CLEVELAND – Shipments of iron ore on the Great Lakes totaled 6.1 million tons in June , an increase of roughly one load in a 1,000-foot-long U.S.-flag freighter (laker). Shipments were, however, 8.7 percent ahead of the month’s 5-year average.
Iron ore shipments from U.S. ports through the Soo Locks totaled 5.6 million tons in June, an increase of 4.1 percent. Of that total, 5.2 million tons, or 94 percent, transited the Poe Lock. On June 29, the U.S. Army Corps of Engineers released its New Soo Lock Economic Validation Study that determined a second Poe-sized lock has a benefit/cost ratio of 2.42, well above the level required for inclusion in an Administration budget. President Trump has publicly stated his strong support for the project.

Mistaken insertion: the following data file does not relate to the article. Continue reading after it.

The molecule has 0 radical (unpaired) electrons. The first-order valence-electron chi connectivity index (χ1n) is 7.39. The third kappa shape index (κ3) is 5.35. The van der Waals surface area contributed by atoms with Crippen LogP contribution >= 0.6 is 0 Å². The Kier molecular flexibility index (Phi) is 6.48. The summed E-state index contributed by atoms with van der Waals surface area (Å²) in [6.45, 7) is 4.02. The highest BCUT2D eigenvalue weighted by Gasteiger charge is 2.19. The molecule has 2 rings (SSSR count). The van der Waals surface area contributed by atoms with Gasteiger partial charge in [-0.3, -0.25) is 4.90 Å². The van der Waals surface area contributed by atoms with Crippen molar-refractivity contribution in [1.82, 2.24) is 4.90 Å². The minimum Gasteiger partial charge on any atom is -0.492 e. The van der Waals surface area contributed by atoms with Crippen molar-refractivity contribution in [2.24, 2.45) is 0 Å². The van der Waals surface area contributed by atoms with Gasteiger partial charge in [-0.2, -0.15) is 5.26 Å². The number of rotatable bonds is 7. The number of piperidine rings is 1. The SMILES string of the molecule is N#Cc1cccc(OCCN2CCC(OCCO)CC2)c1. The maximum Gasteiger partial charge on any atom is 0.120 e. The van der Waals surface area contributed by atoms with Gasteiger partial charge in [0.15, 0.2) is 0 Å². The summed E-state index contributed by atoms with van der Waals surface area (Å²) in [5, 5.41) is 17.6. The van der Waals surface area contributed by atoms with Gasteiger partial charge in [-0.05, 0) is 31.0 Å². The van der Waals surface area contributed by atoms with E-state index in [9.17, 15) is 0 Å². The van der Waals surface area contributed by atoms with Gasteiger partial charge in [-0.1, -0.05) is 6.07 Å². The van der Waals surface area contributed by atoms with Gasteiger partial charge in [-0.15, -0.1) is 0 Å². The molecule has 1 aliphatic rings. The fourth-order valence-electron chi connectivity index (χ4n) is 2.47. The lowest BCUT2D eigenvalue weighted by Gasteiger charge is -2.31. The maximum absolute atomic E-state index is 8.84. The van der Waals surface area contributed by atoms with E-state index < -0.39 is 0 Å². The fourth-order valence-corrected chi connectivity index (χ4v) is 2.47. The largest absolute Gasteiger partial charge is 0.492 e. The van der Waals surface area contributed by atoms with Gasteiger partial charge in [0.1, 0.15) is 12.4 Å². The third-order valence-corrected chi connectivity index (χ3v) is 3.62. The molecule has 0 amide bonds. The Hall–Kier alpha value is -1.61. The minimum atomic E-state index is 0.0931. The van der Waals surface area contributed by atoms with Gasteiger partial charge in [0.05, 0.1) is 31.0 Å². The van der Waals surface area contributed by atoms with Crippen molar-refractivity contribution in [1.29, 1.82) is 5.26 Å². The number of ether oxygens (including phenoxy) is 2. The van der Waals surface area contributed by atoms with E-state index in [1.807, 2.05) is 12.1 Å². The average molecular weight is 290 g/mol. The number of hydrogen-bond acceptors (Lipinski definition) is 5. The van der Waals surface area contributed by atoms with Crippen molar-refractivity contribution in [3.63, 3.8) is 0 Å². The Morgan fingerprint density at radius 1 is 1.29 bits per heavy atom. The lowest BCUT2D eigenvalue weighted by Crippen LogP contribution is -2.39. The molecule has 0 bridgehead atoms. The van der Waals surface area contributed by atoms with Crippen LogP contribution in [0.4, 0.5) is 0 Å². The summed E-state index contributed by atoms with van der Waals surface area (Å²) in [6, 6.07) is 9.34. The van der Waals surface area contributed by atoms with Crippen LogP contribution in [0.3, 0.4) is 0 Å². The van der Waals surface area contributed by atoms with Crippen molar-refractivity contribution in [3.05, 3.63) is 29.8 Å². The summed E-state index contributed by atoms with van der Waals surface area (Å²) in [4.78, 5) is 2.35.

Year-to-date the iron ore trade stands at 20.15 million tons, a decrease of 6.6 percent compared to the same point in 2017. However, iron shipments are well ahead of their 5-year average for the first half. Loadings have increased more than 850,000 tons.
About Lake Carriers’ Association
Lake Carriers’ Association represents 13 American companies that operate 45 U.S.-flag vessels on the Great Lakes and carry the raw materials that drive the nation’s economy: iron ore and fluxstone for the steel industry, aggregate and cement for the construction industry, coal for power generation, as well as sand, grain and other dry-bulk cargos. Collectively, these vessels can transport more than 100 million tons of cargo per year. More information is available at www.lcaships.com.
SOURCE: Lake Carriers’ Association
1st Place: Adam Bjornberg
Caption: The Gardno anchored outside of the Duluth ship canal. // Prize: $500
2nd Place: David Schauer
Caption: The Paul R. Tregurtha departing from Duluth. // Prize: $250
3rd Place: Adam Bjornberg
Caption: An evening arrival of the Floragracht in Duluth amid a pink horizon. // Prize: $100